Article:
A third similarity between history textbooks from various countries is the “quest”, such as the quest for freedom, tolerance or progress. The idea of a quest is a well-known storyline of several novels and films, such as Lord of the Rings and Saving Private Ryan. A hero needs to overcome several problems during the journey to reach the ultimate goal in the end. It is certainly not my goal to downplay history textbooks – it is extremely hard to compose a textbook that suits a certain age-population and their interests. Next to contents, textbooks need to be pedagogically in line with the audience and – also important – the text and the assignments need to be read and accomplished in a limited time frame. Moreover, politics and society are demanding as well. What I would like to stress in this paragraph is that the story-form of national narratives can intertwine with ideas about history itself. (National) history can be defined as a process towards freedom, tolerance, or progress. This is also visible in academic historiography: in 1931, Herbert Butterfield published his well-known book The Whig Interpretation of History, in which he criticized historians’ retrospective creation of – especially national – progress.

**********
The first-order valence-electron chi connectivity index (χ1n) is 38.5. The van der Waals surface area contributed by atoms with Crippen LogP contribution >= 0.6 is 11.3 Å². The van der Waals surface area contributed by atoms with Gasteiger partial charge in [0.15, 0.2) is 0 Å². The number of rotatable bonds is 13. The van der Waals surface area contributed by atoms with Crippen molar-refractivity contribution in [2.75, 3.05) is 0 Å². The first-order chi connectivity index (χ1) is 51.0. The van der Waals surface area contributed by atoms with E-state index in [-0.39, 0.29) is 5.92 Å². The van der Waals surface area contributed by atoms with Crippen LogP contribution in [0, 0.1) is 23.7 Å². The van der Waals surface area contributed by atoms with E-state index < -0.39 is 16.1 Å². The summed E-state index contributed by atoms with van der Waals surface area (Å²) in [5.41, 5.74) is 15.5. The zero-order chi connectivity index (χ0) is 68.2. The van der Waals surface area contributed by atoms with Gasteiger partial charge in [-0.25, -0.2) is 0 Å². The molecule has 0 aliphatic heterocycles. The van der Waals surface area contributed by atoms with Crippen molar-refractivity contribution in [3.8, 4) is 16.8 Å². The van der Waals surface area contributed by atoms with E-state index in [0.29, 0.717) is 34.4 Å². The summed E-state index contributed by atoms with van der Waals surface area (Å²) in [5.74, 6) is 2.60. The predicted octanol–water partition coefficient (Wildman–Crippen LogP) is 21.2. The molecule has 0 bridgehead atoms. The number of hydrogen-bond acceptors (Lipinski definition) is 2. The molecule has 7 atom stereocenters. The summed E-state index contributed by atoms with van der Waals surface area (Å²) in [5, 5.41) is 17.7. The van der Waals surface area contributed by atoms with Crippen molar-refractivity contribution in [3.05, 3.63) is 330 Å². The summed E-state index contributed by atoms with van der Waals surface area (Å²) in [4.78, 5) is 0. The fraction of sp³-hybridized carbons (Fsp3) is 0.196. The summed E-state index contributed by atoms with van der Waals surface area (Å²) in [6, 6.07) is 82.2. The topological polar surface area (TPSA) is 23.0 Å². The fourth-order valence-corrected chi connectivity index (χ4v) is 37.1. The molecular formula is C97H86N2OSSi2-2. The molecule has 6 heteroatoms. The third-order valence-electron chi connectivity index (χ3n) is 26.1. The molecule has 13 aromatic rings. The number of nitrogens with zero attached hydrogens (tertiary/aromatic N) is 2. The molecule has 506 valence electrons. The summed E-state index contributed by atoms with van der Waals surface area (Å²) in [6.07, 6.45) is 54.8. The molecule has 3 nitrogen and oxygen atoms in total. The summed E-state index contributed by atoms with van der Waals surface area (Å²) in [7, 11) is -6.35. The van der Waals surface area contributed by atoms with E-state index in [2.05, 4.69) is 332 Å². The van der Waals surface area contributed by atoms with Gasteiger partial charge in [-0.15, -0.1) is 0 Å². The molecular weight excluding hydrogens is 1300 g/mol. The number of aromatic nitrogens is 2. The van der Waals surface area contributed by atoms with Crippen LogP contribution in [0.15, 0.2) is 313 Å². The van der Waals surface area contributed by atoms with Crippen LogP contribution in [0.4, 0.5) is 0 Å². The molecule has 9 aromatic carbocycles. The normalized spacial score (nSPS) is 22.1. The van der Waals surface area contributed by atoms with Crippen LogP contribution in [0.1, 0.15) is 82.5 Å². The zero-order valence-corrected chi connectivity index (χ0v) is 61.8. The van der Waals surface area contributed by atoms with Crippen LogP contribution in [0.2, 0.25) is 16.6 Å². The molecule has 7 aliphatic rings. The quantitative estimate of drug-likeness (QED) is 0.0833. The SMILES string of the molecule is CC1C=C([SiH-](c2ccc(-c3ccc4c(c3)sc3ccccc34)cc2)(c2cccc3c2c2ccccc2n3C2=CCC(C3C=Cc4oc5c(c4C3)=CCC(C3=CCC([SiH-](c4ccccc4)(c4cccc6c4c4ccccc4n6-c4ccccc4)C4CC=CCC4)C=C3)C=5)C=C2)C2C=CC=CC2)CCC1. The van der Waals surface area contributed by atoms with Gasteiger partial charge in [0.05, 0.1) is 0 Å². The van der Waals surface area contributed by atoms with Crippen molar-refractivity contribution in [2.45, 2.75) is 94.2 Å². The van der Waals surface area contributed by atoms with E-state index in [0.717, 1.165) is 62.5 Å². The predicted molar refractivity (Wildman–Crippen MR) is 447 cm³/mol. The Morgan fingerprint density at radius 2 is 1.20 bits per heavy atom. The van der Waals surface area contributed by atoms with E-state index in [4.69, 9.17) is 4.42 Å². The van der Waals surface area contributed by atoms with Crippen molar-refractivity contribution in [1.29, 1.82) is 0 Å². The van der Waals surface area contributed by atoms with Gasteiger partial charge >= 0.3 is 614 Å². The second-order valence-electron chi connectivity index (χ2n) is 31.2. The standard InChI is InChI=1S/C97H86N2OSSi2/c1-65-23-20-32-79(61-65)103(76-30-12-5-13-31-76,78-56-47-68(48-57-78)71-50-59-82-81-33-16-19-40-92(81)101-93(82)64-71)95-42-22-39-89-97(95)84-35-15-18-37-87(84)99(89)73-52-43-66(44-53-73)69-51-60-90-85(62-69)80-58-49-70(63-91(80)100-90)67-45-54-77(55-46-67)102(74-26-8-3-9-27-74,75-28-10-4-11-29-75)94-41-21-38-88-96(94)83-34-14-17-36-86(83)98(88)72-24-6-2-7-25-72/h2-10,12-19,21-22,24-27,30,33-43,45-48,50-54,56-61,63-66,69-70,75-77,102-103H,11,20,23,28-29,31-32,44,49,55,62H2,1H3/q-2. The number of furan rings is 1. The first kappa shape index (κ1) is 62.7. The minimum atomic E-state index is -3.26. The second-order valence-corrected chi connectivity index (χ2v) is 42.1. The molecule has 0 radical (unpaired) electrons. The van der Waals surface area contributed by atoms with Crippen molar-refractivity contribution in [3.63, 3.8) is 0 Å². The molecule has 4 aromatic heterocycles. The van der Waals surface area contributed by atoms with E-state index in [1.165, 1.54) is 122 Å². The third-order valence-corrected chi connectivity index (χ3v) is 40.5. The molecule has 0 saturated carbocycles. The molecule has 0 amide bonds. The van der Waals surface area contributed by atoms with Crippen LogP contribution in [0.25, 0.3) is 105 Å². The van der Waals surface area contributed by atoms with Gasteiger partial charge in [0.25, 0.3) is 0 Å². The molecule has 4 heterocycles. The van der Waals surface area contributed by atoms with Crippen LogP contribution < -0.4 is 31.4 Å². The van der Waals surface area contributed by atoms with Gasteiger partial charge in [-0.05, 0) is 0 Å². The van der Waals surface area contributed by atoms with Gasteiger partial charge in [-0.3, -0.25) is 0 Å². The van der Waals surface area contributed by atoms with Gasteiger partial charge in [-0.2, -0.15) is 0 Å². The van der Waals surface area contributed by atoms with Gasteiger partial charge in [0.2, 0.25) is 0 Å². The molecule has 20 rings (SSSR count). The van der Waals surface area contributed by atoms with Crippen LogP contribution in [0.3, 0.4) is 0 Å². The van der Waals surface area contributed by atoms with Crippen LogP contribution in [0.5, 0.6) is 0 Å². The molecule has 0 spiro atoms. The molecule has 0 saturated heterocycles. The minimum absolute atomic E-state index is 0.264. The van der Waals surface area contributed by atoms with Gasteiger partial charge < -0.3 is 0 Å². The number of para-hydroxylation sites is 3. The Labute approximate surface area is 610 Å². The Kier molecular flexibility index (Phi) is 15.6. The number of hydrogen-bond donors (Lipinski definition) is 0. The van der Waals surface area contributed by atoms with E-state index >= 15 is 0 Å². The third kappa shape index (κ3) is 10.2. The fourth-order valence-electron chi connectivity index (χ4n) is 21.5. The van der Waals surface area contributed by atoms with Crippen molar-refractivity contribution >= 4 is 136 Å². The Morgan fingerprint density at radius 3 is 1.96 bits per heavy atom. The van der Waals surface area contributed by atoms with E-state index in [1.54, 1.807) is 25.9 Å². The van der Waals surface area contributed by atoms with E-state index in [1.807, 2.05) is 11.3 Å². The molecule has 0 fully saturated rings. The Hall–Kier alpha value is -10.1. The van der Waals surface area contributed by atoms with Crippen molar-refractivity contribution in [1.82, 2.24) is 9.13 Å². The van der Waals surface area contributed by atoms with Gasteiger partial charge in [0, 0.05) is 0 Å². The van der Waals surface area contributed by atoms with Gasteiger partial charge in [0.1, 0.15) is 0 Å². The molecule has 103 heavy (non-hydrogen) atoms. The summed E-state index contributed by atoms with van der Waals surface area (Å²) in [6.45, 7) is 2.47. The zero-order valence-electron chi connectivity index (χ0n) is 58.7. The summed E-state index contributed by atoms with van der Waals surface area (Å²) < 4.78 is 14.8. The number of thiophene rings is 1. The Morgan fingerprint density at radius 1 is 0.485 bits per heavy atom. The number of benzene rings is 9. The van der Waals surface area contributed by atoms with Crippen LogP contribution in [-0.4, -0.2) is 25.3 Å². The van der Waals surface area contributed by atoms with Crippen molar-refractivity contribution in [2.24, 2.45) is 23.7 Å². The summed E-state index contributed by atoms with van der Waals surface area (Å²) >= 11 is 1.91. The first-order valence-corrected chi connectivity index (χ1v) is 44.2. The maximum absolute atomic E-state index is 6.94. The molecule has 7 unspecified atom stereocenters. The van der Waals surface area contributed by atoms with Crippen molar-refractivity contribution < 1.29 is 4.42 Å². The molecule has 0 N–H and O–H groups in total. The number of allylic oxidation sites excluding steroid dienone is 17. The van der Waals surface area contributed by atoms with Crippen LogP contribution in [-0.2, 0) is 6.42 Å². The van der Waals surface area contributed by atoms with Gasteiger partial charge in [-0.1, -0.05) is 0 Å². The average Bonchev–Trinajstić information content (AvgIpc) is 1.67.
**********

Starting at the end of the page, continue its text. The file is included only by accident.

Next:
This article discussed the decolonisation of the history curriculum by showing that ‘unique’ national histories in textbooks from former colonial empires often share remarkable similarities: the stories often include implicit colonial references and images, and contain the same underlying storyline or interpretative structure. It is important that pupils understand how national histories are framed by the selection of specific persons, topics, periods, and sources – while ignoring others – and by the underlying interpretative structure. Although this is a difficult skill, it is necessary to obtain insight in national narratives’ frames in order to genuinely decolonise the history curriculum.

 

References:

[1] I would like to thank the founder and special advisor of EuroClio Joke van der Leeuw-Roord for her valuable comments.

[2] https://www.historyextra.com/period/modern/decolonise-history-curriculum-education-how-meghan-markle-black-study/. May 10, 2021.